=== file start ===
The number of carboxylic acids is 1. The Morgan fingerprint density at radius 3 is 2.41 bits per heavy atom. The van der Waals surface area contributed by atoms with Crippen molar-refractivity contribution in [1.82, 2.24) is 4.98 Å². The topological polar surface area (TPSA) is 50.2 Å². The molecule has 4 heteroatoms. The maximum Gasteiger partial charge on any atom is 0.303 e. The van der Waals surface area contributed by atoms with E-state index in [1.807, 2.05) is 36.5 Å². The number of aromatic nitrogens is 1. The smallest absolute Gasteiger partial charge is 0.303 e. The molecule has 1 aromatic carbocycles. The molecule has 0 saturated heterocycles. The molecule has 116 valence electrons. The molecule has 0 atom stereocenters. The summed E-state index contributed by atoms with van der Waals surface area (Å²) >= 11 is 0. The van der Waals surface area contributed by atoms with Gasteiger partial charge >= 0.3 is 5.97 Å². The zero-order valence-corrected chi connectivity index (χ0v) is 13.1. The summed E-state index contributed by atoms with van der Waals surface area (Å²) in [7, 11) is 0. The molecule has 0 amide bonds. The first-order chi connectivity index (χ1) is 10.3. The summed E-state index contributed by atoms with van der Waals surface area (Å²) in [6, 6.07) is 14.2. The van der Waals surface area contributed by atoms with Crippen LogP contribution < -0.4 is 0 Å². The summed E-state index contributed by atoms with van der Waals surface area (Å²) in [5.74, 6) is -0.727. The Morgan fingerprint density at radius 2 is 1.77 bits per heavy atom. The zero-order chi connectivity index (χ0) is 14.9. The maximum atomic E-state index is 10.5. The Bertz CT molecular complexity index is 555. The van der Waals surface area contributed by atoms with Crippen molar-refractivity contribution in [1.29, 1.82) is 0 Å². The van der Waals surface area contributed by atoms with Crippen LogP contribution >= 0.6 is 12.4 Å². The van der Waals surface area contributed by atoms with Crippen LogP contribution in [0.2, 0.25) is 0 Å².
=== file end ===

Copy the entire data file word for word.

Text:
The number of carboxylic acids is 1. The Morgan fingerprint density at radius 3 is 2.41 bits per heavy atom. The van der Waals surface area contributed by atoms with Crippen molar-refractivity contribution in [1.82, 2.24) is 4.98 Å². The topological polar surface area (TPSA) is 50.2 Å². The molecule has 4 heteroatoms. The maximum Gasteiger partial charge on any atom is 0.303 e. The van der Waals surface area contributed by atoms with E-state index in [1.807, 2.05) is 36.5 Å². The number of aromatic nitrogens is 1. The smallest absolute Gasteiger partial charge is 0.303 e. The molecule has 1 aromatic carbocycles. The molecule has 0 saturated heterocycles. The molecule has 116 valence electrons. The molecule has 0 atom stereocenters. The summed E-state index contributed by atoms with van der Waals surface area (Å²) >= 11 is 0. The van der Waals surface area contributed by atoms with Gasteiger partial charge >= 0.3 is 5.97 Å². The zero-order valence-corrected chi connectivity index (χ0v) is 13.1. The summed E-state index contributed by atoms with van der Waals surface area (Å²) in [7, 11) is 0. The molecule has 0 amide bonds. The first-order chi connectivity index (χ1) is 10.3. The summed E-state index contributed by atoms with van der Waals surface area (Å²) in [6, 6.07) is 14.2. The van der Waals surface area contributed by atoms with Crippen LogP contribution < -0.4 is 0 Å². The summed E-state index contributed by atoms with van der Waals surface area (Å²) in [5.74, 6) is -0.727. The Morgan fingerprint density at radius 2 is 1.77 bits per heavy atom. The zero-order chi connectivity index (χ0) is 14.9. The maximum atomic E-state index is 10.5. The Bertz CT molecular complexity index is 555. The van der Waals surface area contributed by atoms with Crippen molar-refractivity contribution in [1.29, 1.82) is 0 Å². The van der Waals surface area contributed by atoms with Crippen LogP contribution >= 0.6 is 12.4 Å². The van der Waals surface area contributed by atoms with Crippen LogP contribution in [0.2, 0.25) is 0 Å².